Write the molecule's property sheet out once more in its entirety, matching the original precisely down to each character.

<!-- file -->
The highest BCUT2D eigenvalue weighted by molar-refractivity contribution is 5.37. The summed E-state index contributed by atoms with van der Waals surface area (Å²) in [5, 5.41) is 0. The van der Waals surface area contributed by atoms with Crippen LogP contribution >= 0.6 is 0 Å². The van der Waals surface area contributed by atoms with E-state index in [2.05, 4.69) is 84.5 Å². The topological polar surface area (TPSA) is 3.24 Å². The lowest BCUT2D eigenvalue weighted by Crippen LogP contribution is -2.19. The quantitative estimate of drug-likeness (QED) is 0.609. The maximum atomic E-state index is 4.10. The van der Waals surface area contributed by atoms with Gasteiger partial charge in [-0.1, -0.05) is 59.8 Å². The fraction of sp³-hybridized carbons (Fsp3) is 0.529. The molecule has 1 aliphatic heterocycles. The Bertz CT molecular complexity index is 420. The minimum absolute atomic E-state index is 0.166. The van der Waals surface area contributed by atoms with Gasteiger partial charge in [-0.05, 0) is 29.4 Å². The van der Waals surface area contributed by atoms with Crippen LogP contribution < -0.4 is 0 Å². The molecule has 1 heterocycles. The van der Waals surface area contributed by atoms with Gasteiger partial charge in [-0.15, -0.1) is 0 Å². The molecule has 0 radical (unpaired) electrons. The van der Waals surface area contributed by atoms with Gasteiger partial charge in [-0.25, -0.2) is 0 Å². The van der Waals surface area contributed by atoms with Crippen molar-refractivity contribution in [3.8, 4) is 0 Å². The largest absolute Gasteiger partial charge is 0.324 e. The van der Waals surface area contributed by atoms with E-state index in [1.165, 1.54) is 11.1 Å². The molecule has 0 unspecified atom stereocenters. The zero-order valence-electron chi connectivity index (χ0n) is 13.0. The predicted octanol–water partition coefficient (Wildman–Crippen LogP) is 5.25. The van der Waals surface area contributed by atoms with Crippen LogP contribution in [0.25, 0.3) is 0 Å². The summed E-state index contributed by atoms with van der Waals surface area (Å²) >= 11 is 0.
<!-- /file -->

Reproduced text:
The highest BCUT2D eigenvalue weighted by molar-refractivity contribution is 5.37. The summed E-state index contributed by atoms with van der Waals surface area (Å²) in [5, 5.41) is 0. The van der Waals surface area contributed by atoms with Crippen LogP contribution >= 0.6 is 0 Å². The van der Waals surface area contributed by atoms with E-state index in [2.05, 4.69) is 84.5 Å². The topological polar surface area (TPSA) is 3.24 Å². The lowest BCUT2D eigenvalue weighted by Crippen LogP contribution is -2.19. The quantitative estimate of drug-likeness (QED) is 0.609. The maximum atomic E-state index is 4.10. The van der Waals surface area contributed by atoms with Gasteiger partial charge in [-0.1, -0.05) is 59.8 Å². The fraction of sp³-hybridized carbons (Fsp3) is 0.529. The molecule has 1 aliphatic heterocycles. The Bertz CT molecular complexity index is 420. The minimum absolute atomic E-state index is 0.166. The van der Waals surface area contributed by atoms with Gasteiger partial charge in [-0.05, 0) is 29.4 Å². The van der Waals surface area contributed by atoms with Crippen LogP contribution < -0.4 is 0 Å². The molecule has 1 heterocycles. The van der Waals surface area contributed by atoms with Gasteiger partial charge in [-0.15, -0.1) is 0 Å². The molecule has 0 radical (unpaired) electrons. The van der Waals surface area contributed by atoms with Gasteiger partial charge in [-0.25, -0.2) is 0 Å². The van der Waals surface area contributed by atoms with Crippen molar-refractivity contribution in [3.8, 4) is 0 Å². The largest absolute Gasteiger partial charge is 0.324 e. The van der Waals surface area contributed by atoms with E-state index in [1.165, 1.54) is 11.1 Å². The molecule has 0 unspecified atom stereocenters. The zero-order valence-electron chi connectivity index (χ0n) is 13.0. The predicted octanol–water partition coefficient (Wildman–Crippen LogP) is 5.25. The van der Waals surface area contributed by atoms with Crippen LogP contribution in [0.25, 0.3) is 0 Å². The summed E-state index contributed by atoms with van der Waals surface area (Å²) >= 11 is 0.